Photo History

Modern photography began in the 1820s with the first permanent photographs.
Nicéphore Niépce's earliest surviving photograph
Nicéphore Niépce's earliest surviving photograph, circa 1826.

The first permanent photograph was an image produced in 1826 by the French inventor Nicéphore Niépce.Produced with a camera,the image required an eight-hour exposure in bright sunshine.

In 1829 the daguerreotype was the first publicly announced photographic process.
It was developed by French artist Louis Daguerre together with Joseph Nicéphore Niépce. Niepce had produced the first photographic image in the camera obscura using asphaltum on a copper plate sensitised with lavender oil that required very long exposures.
After Niépce’s 1833 death, Daguerre continued to research the chemistry and mechanics of recording images by coating copper plates with iodized silver, in 1835 Daguerre discovered—after accidentally breaking a mercury thermometer—a method of developing images that had been exposed for 20–30 minutes. Further refinement of his process would allow him to fix the image—preventing further darkening of the silver—using a strong solution of common salts. The 1837 still life of plaster casts, a wicker-covered bottle, a framed drawing and a curtain—titled L’Atelier de l'artiste—was his first daguerreotype to successfully undergo the full process of exposure, development and fixation.
The image in a Daguerreotype is formed by the amalgam, or alloy, of mercury and silver. Mercury vapor from a pool of heated mercury is used to develop the plate that consists of a copper plate with a thin coating of silver rolled in contact that has previously been sensitised to light with iodine vapour so as to form silver iodide crystals on the silver surface of the plate.
Exposure times were later reduced by using bromine to form silver bromide crystals, and by replacing the Chevalier lenses with much larger, faster lenses designed by Joseph Petzval.

Photo Gallery contains nearly 500
photos of Derby and Derbyshire.
The image is formed on the surface of the silver plate that looks like a mirror. It can easily be rubbed off with the fingers and will oxidize in the air, so from the outset daguerreotypes were mounted in sealed cases or frames with a glass cover.
When viewing the daguerreotype, a dark surface is reflected into the mirrored silver surface, and the reproduction of detail in sharp photographs is very good, partly because of the perfectly flat surface.

"Boulevard du Temple",taken by Louis Daguerre in late 1838 or early 1839, was the first-ever photograph of a person. It is an image of a busy street,but because exposure time was over ten minutes, the city traffic was moving too much to appear. The exception is a man in the bottom left corner, who stood still getting his boots polished long enough to show up in the picture.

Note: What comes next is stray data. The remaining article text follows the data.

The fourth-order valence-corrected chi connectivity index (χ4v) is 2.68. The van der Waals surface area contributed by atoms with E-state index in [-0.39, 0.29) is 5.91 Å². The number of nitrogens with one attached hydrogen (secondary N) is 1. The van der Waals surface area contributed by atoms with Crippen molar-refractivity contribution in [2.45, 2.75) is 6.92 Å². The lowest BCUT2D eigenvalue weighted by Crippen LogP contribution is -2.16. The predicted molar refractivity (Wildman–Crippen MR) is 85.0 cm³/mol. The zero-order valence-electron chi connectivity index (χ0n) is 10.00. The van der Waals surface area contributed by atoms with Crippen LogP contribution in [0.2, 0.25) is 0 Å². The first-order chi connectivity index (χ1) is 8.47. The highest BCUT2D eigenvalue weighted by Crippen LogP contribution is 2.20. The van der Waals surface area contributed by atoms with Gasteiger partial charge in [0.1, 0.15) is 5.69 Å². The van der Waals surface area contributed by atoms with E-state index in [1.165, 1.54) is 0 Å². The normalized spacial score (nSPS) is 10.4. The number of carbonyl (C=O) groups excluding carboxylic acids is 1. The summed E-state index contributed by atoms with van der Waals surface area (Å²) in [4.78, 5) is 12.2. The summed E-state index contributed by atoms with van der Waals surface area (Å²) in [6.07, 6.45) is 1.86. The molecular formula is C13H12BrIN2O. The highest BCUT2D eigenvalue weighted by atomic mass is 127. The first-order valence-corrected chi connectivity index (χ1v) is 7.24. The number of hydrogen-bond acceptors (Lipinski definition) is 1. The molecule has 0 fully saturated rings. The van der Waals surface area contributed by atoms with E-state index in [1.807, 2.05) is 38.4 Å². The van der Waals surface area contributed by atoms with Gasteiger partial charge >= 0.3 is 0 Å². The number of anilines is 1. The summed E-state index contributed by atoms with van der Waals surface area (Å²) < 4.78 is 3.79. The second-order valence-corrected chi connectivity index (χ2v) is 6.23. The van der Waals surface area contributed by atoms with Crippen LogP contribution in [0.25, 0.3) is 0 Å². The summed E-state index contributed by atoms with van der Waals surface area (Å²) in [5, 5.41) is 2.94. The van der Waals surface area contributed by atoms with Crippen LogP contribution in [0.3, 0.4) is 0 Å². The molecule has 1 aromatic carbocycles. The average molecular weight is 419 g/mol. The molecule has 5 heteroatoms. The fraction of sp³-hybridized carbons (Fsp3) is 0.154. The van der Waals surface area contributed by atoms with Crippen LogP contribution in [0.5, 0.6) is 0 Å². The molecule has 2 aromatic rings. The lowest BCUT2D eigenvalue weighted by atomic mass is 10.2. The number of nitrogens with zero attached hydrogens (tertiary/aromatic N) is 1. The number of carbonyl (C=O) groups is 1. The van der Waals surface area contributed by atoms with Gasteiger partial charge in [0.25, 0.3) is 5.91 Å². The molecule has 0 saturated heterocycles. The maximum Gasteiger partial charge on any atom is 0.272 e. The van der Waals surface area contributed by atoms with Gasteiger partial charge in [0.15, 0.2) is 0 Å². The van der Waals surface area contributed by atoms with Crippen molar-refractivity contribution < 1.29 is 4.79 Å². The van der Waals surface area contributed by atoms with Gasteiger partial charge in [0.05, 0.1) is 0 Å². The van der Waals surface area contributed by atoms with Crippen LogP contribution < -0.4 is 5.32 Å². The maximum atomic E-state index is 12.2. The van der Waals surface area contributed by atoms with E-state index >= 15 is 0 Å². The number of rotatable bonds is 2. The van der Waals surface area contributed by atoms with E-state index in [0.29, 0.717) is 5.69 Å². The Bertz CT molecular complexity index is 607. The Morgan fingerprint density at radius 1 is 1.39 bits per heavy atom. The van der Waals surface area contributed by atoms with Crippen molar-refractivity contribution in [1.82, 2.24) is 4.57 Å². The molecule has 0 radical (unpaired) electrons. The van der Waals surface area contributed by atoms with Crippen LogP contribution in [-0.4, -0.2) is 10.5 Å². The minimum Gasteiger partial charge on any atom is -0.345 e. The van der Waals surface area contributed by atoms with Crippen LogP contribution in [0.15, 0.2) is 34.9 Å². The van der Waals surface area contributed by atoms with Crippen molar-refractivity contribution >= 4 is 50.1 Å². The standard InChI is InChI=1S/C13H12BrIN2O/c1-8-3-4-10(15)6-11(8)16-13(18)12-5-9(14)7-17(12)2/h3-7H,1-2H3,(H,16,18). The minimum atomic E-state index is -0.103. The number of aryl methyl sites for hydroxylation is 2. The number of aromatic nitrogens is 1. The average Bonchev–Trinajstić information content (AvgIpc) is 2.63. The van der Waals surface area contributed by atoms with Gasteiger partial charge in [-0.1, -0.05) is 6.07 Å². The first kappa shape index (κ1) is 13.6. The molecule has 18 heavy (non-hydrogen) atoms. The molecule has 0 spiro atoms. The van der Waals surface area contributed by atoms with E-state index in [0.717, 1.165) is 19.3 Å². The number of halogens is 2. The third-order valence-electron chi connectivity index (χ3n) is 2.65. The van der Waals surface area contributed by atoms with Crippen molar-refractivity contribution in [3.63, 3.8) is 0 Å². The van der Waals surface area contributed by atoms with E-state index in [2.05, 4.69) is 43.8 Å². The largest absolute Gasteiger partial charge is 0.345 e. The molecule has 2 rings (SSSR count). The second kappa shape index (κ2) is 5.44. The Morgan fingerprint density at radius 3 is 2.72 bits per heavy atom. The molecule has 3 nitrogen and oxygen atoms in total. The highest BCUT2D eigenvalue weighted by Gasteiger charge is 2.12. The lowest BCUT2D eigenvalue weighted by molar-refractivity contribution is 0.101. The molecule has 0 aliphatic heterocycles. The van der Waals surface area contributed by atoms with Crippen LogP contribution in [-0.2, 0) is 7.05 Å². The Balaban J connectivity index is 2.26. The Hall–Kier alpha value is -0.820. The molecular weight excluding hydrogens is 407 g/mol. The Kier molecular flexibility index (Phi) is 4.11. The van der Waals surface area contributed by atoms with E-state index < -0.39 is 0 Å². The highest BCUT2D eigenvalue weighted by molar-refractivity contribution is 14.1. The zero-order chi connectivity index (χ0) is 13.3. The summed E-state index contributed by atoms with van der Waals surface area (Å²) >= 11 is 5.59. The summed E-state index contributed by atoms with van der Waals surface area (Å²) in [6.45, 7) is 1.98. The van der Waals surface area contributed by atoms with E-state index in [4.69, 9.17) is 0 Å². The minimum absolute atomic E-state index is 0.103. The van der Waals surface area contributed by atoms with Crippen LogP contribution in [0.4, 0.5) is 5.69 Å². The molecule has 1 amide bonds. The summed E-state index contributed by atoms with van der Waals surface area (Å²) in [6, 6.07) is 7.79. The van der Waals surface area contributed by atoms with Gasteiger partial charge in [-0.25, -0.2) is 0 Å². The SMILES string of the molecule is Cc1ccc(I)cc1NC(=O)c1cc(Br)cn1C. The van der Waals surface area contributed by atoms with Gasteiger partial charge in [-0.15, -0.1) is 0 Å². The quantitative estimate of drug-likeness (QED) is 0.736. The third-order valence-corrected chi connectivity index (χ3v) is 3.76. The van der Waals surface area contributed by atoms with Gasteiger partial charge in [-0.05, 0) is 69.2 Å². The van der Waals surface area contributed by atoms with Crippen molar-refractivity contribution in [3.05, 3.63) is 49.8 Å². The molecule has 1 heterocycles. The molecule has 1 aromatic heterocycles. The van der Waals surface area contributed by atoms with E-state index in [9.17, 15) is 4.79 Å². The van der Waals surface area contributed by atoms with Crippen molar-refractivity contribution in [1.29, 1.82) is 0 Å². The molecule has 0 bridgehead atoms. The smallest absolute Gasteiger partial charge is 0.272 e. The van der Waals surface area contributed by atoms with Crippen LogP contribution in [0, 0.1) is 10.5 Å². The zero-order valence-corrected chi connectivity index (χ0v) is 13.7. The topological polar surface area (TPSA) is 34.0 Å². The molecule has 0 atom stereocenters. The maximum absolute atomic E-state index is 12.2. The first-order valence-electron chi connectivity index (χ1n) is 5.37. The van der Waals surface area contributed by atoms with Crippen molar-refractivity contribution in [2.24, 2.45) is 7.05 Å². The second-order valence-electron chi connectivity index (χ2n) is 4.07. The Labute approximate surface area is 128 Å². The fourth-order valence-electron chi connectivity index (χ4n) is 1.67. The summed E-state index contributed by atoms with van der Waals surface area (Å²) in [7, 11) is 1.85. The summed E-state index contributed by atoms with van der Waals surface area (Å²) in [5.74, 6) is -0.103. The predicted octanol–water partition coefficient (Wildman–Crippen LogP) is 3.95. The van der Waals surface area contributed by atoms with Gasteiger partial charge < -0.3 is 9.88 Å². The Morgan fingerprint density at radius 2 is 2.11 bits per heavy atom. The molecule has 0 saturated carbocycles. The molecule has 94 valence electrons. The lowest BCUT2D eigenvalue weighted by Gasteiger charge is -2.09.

Rose Cottage Clovelly Devonext
A modern day version of the daguerreotype photo.
Daguerreotype - Widely used from 1839 to 1855. The Daguerreotype was the first popular form of photography, images were captured directly on a thin piece of silver plated copper. Because no negatives were produced, copies could not be made so each image was unique.

1840 First American patent issued in photography to Alexander Wolcott for his camera.
1841 William Henry Talbot patents the Calotype process - the first negative positive process making possible the first multiple copies.
1843 First advertisement with a photograph made in Philadelphia.
1851 Frederick Scott Archer invented the Collodion process -images required only two or three seconds of light exposure.
Early 1893 photo
A photographer appears to be photographing himself in a 19th-century photographic studio. (c. 1893).
1859 Panoramic camera patented - the Sutton.
1861 Oliver Wendell Holmes invents stereoscope viewer.
1865 Photographs and photographic negatives are added to protected works under copyright.
1871 Richard Leach Maddox invented the gelatin dry plate silver bromide process negatives no longer had to be developed immediately.
1880 Eastman Dry Plate Company founded.
1884 George Eastman invents flexible, paper-based photographic film.
1888 Eastman patents Kodak roll-film camera.
First color image Maxwell 1861
First color image, Maxwell, 1861.
1898 Reverend Hannibal Goodwin patents celluloid photographic film.
1900 First mass-marketed camera—the Brownie.
1913/1914 First 35mm still camera developed.
1927 General Electric invents the modern flash bulb.
1932 First light meter with photoelectric cell introduced.
1935 Eastman Kodak markets Kodachrome film.
1941 Eastman Kodak introduces Kodacolor negative film.
1942 Chester Carlson receives patent for electric photography (xerography).
1948 Edwin Land markets the Polaroid camera.
1954 Eastman Kodak introduces high speed Tri-X film.
1960 EG&G develops extreme depth underwater camera for U.SNavy.
1963 Polaroid introduces instant color film
1968 Photograph of the Earth from the moon.
1973 Polaroid introduces one-step instant photography with the SX-70 camera.
1977 George Eastman and Edwin Land inducted into the National Inventors Hall of Fame.
1978 Konica introduces first point-and-shoot, autofocus camera.
1980 Sony demonstrates first consumer camcorder.
1984 Canon demonstrates first digital electronic still camera.
1985 Pixar introduces digital imaging processor.
1990 Eastman Kodak announces Photo CD as a digital image storage medium

Old Photo Dorchester

Old Photo Robins Hood Bay